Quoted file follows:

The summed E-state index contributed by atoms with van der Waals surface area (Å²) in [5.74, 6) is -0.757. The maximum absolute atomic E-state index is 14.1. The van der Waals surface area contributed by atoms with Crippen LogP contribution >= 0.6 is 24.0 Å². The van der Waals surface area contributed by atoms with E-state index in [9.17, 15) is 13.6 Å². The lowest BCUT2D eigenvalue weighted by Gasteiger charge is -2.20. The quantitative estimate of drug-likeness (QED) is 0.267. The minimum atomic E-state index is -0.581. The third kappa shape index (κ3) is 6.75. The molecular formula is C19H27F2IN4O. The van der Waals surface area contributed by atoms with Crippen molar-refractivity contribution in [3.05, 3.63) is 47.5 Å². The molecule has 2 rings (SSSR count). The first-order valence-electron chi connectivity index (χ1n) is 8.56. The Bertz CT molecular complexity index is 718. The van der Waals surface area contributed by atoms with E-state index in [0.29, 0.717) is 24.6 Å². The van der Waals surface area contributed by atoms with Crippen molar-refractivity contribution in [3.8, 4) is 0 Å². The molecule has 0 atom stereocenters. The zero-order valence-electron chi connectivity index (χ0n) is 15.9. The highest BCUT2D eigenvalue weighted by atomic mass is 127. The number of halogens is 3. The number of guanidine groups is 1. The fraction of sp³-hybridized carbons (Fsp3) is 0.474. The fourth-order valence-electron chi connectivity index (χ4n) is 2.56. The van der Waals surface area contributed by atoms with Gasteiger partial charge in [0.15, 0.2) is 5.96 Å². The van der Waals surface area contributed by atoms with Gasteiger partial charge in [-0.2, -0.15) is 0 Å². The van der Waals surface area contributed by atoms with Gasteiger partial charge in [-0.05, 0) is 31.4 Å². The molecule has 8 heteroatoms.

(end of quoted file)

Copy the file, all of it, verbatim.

The summed E-state index contributed by atoms with van der Waals surface area (Å²) in [5.74, 6) is -0.757. The maximum absolute atomic E-state index is 14.1. The van der Waals surface area contributed by atoms with Crippen LogP contribution >= 0.6 is 24.0 Å². The van der Waals surface area contributed by atoms with E-state index in [9.17, 15) is 13.6 Å². The lowest BCUT2D eigenvalue weighted by Gasteiger charge is -2.20. The quantitative estimate of drug-likeness (QED) is 0.267. The minimum atomic E-state index is -0.581. The third kappa shape index (κ3) is 6.75. The molecular formula is C19H27F2IN4O. The van der Waals surface area contributed by atoms with Crippen molar-refractivity contribution in [3.05, 3.63) is 47.5 Å². The molecule has 2 rings (SSSR count). The first-order valence-electron chi connectivity index (χ1n) is 8.56. The Bertz CT molecular complexity index is 718. The van der Waals surface area contributed by atoms with E-state index in [0.29, 0.717) is 24.6 Å². The van der Waals surface area contributed by atoms with Crippen molar-refractivity contribution in [3.8, 4) is 0 Å². The molecule has 0 atom stereocenters. The zero-order valence-electron chi connectivity index (χ0n) is 15.9. The highest BCUT2D eigenvalue weighted by atomic mass is 127. The number of halogens is 3. The number of guanidine groups is 1. The fraction of sp³-hybridized carbons (Fsp3) is 0.474. The fourth-order valence-electron chi connectivity index (χ4n) is 2.56. The van der Waals surface area contributed by atoms with Gasteiger partial charge in [0.15, 0.2) is 5.96 Å². The van der Waals surface area contributed by atoms with Gasteiger partial charge in [-0.2, -0.15) is 0 Å². The van der Waals surface area contributed by atoms with Gasteiger partial charge in [-0.05, 0) is 31.4 Å². The molecule has 8 heteroatoms.